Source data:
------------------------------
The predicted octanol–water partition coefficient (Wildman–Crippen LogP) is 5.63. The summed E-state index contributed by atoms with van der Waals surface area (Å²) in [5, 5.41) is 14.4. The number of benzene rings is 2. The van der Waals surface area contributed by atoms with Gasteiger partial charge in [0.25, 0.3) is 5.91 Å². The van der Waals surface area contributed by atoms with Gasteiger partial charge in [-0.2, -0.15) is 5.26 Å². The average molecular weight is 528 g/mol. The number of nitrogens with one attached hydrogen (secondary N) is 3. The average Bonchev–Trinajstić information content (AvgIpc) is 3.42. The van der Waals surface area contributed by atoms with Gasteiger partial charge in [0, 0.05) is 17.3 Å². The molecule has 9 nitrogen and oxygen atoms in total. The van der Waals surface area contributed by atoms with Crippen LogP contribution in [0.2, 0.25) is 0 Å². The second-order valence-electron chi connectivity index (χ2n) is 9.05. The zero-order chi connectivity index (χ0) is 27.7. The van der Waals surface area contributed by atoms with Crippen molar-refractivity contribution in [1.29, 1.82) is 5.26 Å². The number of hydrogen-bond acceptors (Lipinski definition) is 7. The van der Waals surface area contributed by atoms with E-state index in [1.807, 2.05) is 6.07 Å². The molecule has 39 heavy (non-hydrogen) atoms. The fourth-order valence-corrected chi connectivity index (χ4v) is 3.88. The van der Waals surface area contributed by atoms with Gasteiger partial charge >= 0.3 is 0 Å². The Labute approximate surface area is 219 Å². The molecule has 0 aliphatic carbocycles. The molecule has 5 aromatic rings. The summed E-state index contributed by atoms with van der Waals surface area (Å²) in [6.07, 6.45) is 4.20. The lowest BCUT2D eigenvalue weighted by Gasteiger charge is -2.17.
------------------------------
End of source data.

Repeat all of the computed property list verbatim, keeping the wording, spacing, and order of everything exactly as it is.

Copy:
The predicted octanol–water partition coefficient (Wildman–Crippen LogP) is 5.63. The summed E-state index contributed by atoms with van der Waals surface area (Å²) in [5, 5.41) is 14.4. The number of benzene rings is 2. The van der Waals surface area contributed by atoms with Gasteiger partial charge in [0.25, 0.3) is 5.91 Å². The van der Waals surface area contributed by atoms with Gasteiger partial charge in [-0.2, -0.15) is 5.26 Å². The average molecular weight is 528 g/mol. The number of nitrogens with one attached hydrogen (secondary N) is 3. The average Bonchev–Trinajstić information content (AvgIpc) is 3.42. The van der Waals surface area contributed by atoms with Gasteiger partial charge in [0, 0.05) is 17.3 Å². The molecule has 9 nitrogen and oxygen atoms in total. The van der Waals surface area contributed by atoms with Crippen LogP contribution in [0.2, 0.25) is 0 Å². The second-order valence-electron chi connectivity index (χ2n) is 9.05. The zero-order chi connectivity index (χ0) is 27.7. The van der Waals surface area contributed by atoms with Crippen molar-refractivity contribution in [1.29, 1.82) is 5.26 Å². The number of hydrogen-bond acceptors (Lipinski definition) is 7. The van der Waals surface area contributed by atoms with E-state index in [1.807, 2.05) is 6.07 Å². The molecule has 39 heavy (non-hydrogen) atoms. The fourth-order valence-corrected chi connectivity index (χ4v) is 3.88. The van der Waals surface area contributed by atoms with Gasteiger partial charge >= 0.3 is 0 Å². The Labute approximate surface area is 219 Å². The molecule has 0 aliphatic carbocycles. The molecule has 5 aromatic rings. The summed E-state index contributed by atoms with van der Waals surface area (Å²) in [6.07, 6.45) is 4.20. The lowest BCUT2D eigenvalue weighted by Gasteiger charge is -2.17.